By Ray Pride Pride@moviecitynews.com

Academy Elects 2015-16 Board Of Governors

Runoff election required for Writers Branch

The Academy of Motion Picture Arts and Sciences today announced its newly elected 2015–16 Board of Governors.  A runoff election is required for the Writers Branch.

“I’m excited to welcome our four new governors to the Board and congratulate those who have been reelected,” said Academy President Cheryl Boone Isaacs.  “Our Board is made up of some of the most experienced and respected professionals in our industry, and we look forward to working with them on our ongoing goals of increasing member engagement and expanding the Academy’s outreach to our global film community.”

Those elected to the Board for the first time are Lois Burwell, Makeup Artists and Hairstylists Branch; Michael Giacchino, Music Branch; Rory Kennedy, Documentary Branch; and Daryn Okada, Cinematographers Branch.

Incumbent governors reelected to the Board include Jim Bissell, Designers Branch; Tom Hanks, Actors Branch; Kathleen Kennedy, Producers Branch; John Knoll, Visual Effects Branch; Bill Kroyer, Short Films and Feature Animation Branch; Michael Mann, Directors Branch; Scott Millan, Sound Branch; Deborah Nadoolman Landis, Costume Designers Branch; and Bernard Telsey, Casting Directors Branch.

Returning to the Board after a hiatus are governors Jim Gianopulos, Executives Branch; Marvin Levy, Public Relations Branch; and Carol Littleton, Film Editors Branch.

The balloting in the Academy’s Writers Branch produced a tie between candidates Larry Karaszewski and Billy Ray, necessitating a second polling of that branch.  Voting for the runoff election via online and paper ballots will beginThursday, July 16, and end Wednesday, July 22.  The Academy last held a runoff election in 2009 for the Directors Branch.

The Academy’s 17 branches are each represented by three governors, who may serve up to three consecutive three-year terms.  The Board of Governors directs the Academy’s strategic vision, preserves the organization’s financial health, and assures the fulfillment of its mission.

For a full list of Academy governors, click here.

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“I had this friend who was my roommate for a while. She seemed really normal in every way except that she wouldn’t buy shampoo. She would only use my shampoo. And after a year it’s like, “When are you going to buy your own shampoo?” It was her way of digging in her heels. It was a certain sense of entitlement, or a certain anger. It was so interesting to me why she wouldn’t buy her own fucking shampoo. It was like,“I’m gonna use yours.” It was coming from a place of “You have more money than me, I just know it”—whether I did or I didn’t. Or maybe she felt, “You have a better life than me,” or “You have a better room than me in the apartment.” It was hostile. And she was a really close friend! There was never any other shampoo and I knew she was washing her hair. And clearly I have a thing about shampoo, as we see in ‘Friends with Money.’ I had some nice shampoo. So I found that psychologically so interesting how a person can function normally in every way and yet have this aberrance—it’s like a skip in the record. It was a sense of entitlement, I think. I put that in Olivia’s character, too, with her stealing someone’s face cream.”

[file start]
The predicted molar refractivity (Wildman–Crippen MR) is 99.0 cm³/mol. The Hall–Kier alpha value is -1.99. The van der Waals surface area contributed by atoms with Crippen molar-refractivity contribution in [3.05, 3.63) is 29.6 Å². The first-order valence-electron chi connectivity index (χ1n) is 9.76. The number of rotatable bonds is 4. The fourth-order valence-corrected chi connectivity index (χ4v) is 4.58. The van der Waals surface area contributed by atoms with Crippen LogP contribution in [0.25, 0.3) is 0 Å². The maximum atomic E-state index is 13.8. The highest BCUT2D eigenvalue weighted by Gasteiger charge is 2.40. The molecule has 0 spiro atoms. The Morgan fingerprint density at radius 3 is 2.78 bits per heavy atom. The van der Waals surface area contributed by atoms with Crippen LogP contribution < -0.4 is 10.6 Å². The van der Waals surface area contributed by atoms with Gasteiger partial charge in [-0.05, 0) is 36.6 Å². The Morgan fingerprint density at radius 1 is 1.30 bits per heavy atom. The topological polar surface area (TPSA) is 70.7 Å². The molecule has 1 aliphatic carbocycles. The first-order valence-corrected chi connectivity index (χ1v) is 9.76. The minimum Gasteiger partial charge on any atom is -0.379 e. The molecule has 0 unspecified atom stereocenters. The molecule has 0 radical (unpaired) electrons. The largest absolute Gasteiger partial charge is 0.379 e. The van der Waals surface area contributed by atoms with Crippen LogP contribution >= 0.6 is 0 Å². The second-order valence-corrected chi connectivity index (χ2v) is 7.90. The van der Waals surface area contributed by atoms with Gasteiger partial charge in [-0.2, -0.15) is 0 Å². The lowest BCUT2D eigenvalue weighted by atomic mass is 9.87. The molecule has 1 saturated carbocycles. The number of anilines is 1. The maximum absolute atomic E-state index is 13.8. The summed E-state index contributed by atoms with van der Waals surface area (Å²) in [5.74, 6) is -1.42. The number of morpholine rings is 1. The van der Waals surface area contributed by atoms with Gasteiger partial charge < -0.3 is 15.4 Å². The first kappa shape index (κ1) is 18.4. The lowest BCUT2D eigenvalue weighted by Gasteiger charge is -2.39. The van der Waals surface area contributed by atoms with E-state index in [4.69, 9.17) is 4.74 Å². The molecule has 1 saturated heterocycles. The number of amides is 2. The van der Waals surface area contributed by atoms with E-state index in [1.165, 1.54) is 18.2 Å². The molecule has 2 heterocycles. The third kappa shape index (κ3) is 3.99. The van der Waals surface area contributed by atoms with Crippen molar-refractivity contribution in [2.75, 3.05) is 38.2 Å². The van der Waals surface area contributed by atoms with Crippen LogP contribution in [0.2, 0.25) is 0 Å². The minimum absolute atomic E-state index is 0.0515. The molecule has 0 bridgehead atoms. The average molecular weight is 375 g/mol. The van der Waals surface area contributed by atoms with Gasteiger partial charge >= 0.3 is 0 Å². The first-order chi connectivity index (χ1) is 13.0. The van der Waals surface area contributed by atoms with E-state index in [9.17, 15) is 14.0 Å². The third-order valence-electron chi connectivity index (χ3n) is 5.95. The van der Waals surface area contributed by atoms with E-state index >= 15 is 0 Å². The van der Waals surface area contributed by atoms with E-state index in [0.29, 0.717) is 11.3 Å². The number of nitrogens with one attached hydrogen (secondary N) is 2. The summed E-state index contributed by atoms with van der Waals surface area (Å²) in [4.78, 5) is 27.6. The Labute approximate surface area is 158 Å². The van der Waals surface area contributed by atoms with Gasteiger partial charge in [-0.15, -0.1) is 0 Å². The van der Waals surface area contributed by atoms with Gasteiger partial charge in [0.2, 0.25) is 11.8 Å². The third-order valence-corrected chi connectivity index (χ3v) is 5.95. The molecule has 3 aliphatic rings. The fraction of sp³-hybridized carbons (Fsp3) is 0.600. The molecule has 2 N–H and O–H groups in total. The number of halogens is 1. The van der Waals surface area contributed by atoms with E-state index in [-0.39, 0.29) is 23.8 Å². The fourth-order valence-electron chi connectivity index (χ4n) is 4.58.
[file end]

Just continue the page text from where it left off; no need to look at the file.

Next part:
Nicole Holofcener

“When books become a thing, they can no longer be fine.

“Literary people get mad at Knausgård the same way they get mad at Jonathan Franzen, a writer who, if I’m being honest, might be fine. I’m rarely honest about Jonathan Franzen. He’s an extremely annoying manI have only read bits and pieces of his novels, and while I’ve stopped reading many novels even though they were pretty good or great, I have always stopped reading Jonathan Franzen’s novels because I thought they were aggressively boring and dumb and smug. But why do I think this? I didn’t read him when he was a new interesting writer who wrote a couple of weird books and then hit it big with ‘The Corrections,’ a moment in which I might have picked him up with curiosity and read with an open mind; I only noticed him once, after David Foster Wallace had died, he became the heir apparent for the Great American Novelist position, once he had had that thing with Oprah and started giving interviews in which he said all manner of dumb shit; I only noticed him well after I had been told he was An Important Writer.

“So I can’t and shouldn’t pretend that I am unmoved by the lazily-satisfied gentle arrogance he projects or when he is given license to project it by the has-the-whole-world-gone-crazy development of him being constantly crowned and re-crowned as Is He The Great American Writer. What I really object to is this, and if there’s anything to his writing beyond it, I can’t see it and can’t be bothered. Others read him and tell me he’s actually a good writer—people whose critical instincts I have learned to respect—so I feel sure that he’s probably a perfectly fine, that his books are fine, and that probably even his stupid goddamned bird essays are probably also fine.

“But it’s too late. He has become a thing; he can’t be fine.”
~ Aaron Bady